Homesteading Forum banner

1 - 8 of 8 Posts

·
Registered
Joined
·
123 Posts
Discussion Starter #1
We have a local farmers market that sells whole wheat berries for grinding. I purchase them every few months for baking. I have found on more than one occasion that there are small black living bugs in the container before I even open it if I don't use the berries soon enough. What are they? How do they get into a sealed container? If I don't see them and I use the berries right away are they still dormant in there? Am I eating them unknowingly? Totally freaked out :p
 

·
Premium Member
Joined
·
6,622 Posts
You probably eat far more bugs than you realize.

When you first get the wheat berries, put them in the freezer for a few days. That will kill any that may be present. You can heat treat them to by putting in a 250º oven for 20 minutes, however, I don't know how that will effect (affect?) the grain.

All kinds of bug larvae get into things that grow in the fields - rice, wheat, corn, oats, barley. They are usually on the product when it is harvested. The less processed it is, the more likely it is to have bugs.
 

·
Registered
Joined
·
1,793 Posts
I think it was here on HT that I learned that in processed food, they are allowed by law to have a certain percentage of 'foriegn matter' in their products. Think on that for a bit....ewwwww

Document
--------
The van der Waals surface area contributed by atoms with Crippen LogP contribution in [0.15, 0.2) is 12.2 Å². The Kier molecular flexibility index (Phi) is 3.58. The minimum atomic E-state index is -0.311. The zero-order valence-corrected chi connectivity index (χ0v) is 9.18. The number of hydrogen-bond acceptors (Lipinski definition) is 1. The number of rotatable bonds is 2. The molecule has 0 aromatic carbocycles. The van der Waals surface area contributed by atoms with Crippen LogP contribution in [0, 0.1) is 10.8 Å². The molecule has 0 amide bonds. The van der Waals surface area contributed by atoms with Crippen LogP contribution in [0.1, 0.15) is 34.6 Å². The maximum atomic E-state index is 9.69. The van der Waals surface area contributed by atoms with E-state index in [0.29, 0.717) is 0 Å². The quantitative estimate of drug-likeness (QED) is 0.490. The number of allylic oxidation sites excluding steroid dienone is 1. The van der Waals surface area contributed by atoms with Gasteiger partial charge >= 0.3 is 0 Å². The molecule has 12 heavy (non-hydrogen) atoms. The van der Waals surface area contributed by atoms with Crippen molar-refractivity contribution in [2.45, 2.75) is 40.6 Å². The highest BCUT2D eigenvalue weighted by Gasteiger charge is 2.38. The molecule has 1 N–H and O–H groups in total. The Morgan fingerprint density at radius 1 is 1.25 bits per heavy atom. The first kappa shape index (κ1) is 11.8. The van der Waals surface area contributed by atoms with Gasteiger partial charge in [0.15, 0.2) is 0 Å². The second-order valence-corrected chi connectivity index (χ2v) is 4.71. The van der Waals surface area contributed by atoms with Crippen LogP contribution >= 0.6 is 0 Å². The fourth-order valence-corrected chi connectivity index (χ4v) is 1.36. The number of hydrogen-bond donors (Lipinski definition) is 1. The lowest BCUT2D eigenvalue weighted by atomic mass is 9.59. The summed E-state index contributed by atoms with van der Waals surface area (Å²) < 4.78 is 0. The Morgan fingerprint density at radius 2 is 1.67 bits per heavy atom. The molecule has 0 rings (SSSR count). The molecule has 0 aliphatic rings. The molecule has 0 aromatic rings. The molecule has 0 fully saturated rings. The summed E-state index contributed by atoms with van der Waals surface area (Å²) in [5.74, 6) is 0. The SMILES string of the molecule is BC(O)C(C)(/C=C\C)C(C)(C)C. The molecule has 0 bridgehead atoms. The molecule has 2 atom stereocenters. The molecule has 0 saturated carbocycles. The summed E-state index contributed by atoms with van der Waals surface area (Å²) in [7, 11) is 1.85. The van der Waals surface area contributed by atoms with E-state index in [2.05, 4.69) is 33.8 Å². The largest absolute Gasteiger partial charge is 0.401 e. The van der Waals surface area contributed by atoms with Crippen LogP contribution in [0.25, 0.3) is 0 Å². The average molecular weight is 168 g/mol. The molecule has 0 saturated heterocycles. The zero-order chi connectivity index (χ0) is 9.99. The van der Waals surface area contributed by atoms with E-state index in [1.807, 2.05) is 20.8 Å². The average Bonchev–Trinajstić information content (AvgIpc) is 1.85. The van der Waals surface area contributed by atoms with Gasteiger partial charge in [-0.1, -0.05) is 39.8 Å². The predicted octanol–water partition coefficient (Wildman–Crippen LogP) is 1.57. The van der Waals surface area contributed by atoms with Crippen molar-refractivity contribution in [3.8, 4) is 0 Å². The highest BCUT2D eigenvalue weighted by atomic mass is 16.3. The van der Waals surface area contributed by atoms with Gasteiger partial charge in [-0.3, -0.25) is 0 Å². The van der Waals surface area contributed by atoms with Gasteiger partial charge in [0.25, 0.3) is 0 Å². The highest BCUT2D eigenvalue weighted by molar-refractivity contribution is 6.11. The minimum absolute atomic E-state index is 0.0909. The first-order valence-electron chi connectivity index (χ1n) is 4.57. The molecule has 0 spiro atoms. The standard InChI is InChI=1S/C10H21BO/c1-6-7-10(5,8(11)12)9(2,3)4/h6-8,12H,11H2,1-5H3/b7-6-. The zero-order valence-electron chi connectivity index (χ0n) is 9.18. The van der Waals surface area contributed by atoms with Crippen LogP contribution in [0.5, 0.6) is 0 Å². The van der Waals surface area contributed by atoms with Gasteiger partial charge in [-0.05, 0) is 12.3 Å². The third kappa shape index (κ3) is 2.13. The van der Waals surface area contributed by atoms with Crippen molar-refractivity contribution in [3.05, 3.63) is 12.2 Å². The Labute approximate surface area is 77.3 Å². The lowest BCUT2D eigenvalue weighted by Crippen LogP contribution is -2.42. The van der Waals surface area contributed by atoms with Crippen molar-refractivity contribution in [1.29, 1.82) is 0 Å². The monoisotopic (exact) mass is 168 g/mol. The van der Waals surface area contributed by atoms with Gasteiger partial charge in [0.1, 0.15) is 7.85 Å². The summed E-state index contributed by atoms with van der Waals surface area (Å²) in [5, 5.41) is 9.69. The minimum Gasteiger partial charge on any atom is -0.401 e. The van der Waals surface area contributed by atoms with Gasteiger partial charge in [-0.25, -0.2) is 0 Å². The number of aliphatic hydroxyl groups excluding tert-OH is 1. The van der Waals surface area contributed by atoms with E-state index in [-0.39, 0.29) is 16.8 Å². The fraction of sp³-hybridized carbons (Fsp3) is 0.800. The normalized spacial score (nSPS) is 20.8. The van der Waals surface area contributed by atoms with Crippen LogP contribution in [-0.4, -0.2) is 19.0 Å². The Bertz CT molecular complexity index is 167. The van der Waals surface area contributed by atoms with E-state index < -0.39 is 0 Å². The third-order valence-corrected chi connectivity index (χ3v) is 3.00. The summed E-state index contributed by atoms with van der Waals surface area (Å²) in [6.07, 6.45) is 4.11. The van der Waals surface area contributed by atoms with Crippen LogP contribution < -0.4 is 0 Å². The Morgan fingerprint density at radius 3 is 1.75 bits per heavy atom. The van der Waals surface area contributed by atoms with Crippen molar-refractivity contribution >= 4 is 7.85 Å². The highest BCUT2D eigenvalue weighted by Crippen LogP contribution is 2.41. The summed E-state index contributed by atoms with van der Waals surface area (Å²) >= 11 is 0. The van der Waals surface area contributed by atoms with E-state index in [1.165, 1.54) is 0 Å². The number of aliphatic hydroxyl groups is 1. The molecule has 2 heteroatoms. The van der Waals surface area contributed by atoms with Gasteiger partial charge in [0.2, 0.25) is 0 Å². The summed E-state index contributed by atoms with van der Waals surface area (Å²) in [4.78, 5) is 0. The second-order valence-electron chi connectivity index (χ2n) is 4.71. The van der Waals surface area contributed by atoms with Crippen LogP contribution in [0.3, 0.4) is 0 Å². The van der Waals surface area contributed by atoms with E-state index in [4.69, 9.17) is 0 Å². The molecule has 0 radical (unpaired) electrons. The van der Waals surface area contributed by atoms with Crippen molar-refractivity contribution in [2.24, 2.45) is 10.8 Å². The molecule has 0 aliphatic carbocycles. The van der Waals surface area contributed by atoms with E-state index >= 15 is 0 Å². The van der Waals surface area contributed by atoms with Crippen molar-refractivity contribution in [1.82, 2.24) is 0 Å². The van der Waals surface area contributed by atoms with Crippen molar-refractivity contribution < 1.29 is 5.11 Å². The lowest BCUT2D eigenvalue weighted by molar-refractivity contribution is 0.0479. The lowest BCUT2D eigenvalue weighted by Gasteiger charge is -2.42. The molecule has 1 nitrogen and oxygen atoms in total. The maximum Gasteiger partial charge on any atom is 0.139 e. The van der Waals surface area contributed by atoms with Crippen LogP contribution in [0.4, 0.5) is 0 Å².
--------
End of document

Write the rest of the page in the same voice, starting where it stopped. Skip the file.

·
Premium Member
Joined
·
10,370 Posts
"IF" everyone knew what they ate and "lived" with they would be suprised. Just freeze for a few days, remove the lid when "thawing", someplace to not reintroduce the pest, then seal up....James
 

·
Premium Member
Joined
·
3,463 Posts
There are a few insects that can be in wheat. Usually at harvest time, any insects harvested by the combine get into the grain bins and die soon after, as they do not feed on wheat. And then there are storage insects, or bugs that specifically feed on wheat. Unless your wheat was recently harvested, within say a week, it will probably be the storage insects you are looking at. The main cause of insects in storage for farmers is improper moisture content, and or grain temperature.

I would suggest drying the wheat when you first get it, to a moisture content of below 14.5%. Wheat will store for decades, and never have a bug infestation, as long as the moisture content is low enough. Also, if you store it in your freezer, you will have no issues either.

Diatomaceous earth is used on the farm if an infestation is expected, or you are storing high risk grain, like damp wheat, or hot grain. But unfortunately, it does not actually work very well on the farm scale for some reason. The main preventative measure is to harvest the grain cool and dry, or to cool and dry it soon afterwards.

One thing you could try, is to use a vaccum cleaner, like a central vac system with the exhaust port on the exterior of the home. The lighter material, including the bugs get blown out the exhaust, but the wheat is left behind.

Just a bit of a backgrounder on how to avoid stored grain insects.
 
1 - 8 of 8 Posts
Top